The question of association and representation, from the position of non-membership was discussed. How meaningful could any such interface be? Who would benefit from such an arrangement? How different would this be to the historic juxtaposition of Black denominations having little or no influence on the organisational and doctrinal constructs which, though governed by them, are the exclusive prerogative of their White governing bodies?* It is important that any new relationship between the Black majority Churches and the WCC is meaningful, and meets the aspirations of the Black-majority Churches themselves. As Cone puts it, 'The phrase "Black ecumenism" is significant because Black Churches have traditionally resisted the limitation of the term ecumenical to the unity among Churches. Black Church people contend that the search for unity in Jesus Christ cannot be separated from the struggle for justice in society' (Speaking the Truth, p.143). This, I believe, goes to the heart of the difference between the aspirations of the two parties concerned, and we must not rush into any alliance which has not been thoroughly thought out, interrogated and examined as to its relevance to the Black Christian community it would be designed to serve.
When we 'get together in the Lord' we do so on terms of mutuality and love.
*The New Testament Church of God and Church of God of Prophecy are linked to American Headquarters in Cleveland, Tennessee
Black on Black dialogue
A bonus of this get-together was the fact that Black Church leaders were able to dialogue with each other, some for the very first time. The complexities of the Black majority Church movement in Britain is often underestimated, not only by "outsiders", often by the Churches themselves. For example, ecumenism is synonymous with inter-faith in the understanding of many older Black leaders. Oliver Lyseight, founder and former National Overseer of the New Testament Church of God writing about what he calls "ecumenicalism", says, "Even people who kill and destroy; and people who pronounce death on other people over religion, are in this inter-faith. I cannot have fellowship with these kind of people. Only children of God can come together for inter-faith" (Forward March, p.84).
With this as a basis for understanding ecumenism, most Black leaders just get on with their own business in their own denominational stream. Unfortunately, the exclusion of the outside world often imply the exclusion of other Black brothers and sisters in other organisations also. Alienation reigns supreme. Thus, it was important and refreshing to hear the radical voices of Robert Beckford and Jerisdan Jehu-Appiah, both from the youthful spectrum of Black Church life, the former from the African Caribbean, the latter from the African tradition. Although their articulatedness is more representative of their generation, in retrospect it might have been good to have had also a written presentation from the older generation.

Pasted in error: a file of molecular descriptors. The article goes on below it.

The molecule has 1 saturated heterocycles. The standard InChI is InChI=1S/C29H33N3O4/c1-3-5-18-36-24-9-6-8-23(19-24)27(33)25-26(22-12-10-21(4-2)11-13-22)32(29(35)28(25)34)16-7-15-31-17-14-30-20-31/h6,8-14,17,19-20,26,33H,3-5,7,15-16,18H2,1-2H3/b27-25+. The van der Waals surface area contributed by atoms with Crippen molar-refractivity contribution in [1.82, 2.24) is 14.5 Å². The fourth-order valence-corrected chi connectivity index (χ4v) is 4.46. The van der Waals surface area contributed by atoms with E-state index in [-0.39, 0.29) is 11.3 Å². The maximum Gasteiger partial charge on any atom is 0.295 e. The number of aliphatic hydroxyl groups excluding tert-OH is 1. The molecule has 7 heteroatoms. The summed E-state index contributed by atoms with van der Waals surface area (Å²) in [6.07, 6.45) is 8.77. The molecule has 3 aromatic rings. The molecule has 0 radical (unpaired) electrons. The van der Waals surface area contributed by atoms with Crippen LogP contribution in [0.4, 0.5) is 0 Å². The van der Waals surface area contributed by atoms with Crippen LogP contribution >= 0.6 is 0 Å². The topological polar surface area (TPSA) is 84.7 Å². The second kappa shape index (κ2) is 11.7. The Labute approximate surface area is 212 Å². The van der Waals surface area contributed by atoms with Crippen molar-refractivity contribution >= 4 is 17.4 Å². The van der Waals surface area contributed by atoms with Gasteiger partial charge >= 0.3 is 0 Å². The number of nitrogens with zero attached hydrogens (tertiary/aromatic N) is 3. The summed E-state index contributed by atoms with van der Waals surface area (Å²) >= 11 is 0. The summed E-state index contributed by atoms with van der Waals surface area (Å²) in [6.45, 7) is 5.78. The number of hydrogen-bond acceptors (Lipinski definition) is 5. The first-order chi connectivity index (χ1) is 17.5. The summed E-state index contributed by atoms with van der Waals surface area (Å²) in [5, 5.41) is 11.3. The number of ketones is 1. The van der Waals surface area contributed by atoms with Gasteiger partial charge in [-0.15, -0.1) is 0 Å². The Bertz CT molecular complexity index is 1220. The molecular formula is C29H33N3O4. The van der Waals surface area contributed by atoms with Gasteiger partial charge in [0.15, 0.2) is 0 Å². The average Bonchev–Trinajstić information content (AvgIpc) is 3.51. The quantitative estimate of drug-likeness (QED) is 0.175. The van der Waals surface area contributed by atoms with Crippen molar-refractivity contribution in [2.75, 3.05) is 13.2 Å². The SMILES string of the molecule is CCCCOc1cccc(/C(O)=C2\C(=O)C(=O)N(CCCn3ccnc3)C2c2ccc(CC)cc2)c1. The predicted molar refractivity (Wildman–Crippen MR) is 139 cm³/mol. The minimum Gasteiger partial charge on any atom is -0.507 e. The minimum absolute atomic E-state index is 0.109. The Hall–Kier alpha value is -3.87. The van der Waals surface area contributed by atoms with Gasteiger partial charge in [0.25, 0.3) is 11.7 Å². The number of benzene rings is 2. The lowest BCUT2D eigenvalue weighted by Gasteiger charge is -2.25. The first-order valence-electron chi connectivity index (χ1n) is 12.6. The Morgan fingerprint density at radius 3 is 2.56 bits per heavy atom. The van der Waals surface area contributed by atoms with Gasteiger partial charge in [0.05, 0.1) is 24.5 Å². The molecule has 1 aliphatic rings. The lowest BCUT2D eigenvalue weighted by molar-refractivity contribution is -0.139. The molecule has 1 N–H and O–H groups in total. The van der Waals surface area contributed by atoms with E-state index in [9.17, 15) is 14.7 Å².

This Conference provided the venue and occasion for an only too rare meeting point between the patriarchs and matriarchs of the Black Church in Britain. The inadequate interface between African Caribbean Christians is surpassed by the almost total void of interaction between this group and the African Churches. Then within both traditions is the developing divide between the older and younger more articulate, more assertive, more militant voices. The agendas are very different. This could be discerned at the Conference with the younger representatives asking for more emphasis to be put on "this generation's needs". The presence of a representative of the Alliance of Asian Christian brought into focus the dilemma concerning the scope of Black Christianity. Are Asian Christians included in this classification? Then there are the thousands of Black Christians in "main line" denominations such as Anglican, Methodist, Baptist, etc., who are in solidarity with their Black brothers and sisters in the traditional Black-majority Churches. Should not "Black Church Movement" mean them also? Is there the desire for ecumenism within British Black Christianity? We may need to answer this question first before moving on to wider involvement. On the other hand, the whole matter may well belong together. That the caucus group has been asked to work towards an Annual (Black) Church Leaders Conference, must be seen as an acknowledgement of the need for such dialogue, but this can only be an initial step in the right direction to dispensing with our present position of shining almost exclusively in each of our small corners. Jesus bids us shine together, no longer 'you in your small corner and I in mine'.
Blacks are not as keen as Whites are to describe Black people as being from "...bottom of the social ladder" (A Plea for British Black Theologies, p.4), nor as constituting "...the underside of history" (Church in Black and White, p.3), nor am I personally prepared any longer to agree with James Cone in linking the origin of Black Theology exclusively with slavery. There is a certain fixedness about these positions. Surely Black Theology is inseparable from Black life before slavery, and subsequently. This Conference articulated a voice which reflected a new confidence, particularly among the younger generation. The recommendations from the syndicate groups should go some way to enhancing the development of a theological perspective which is peculiarly British and Black.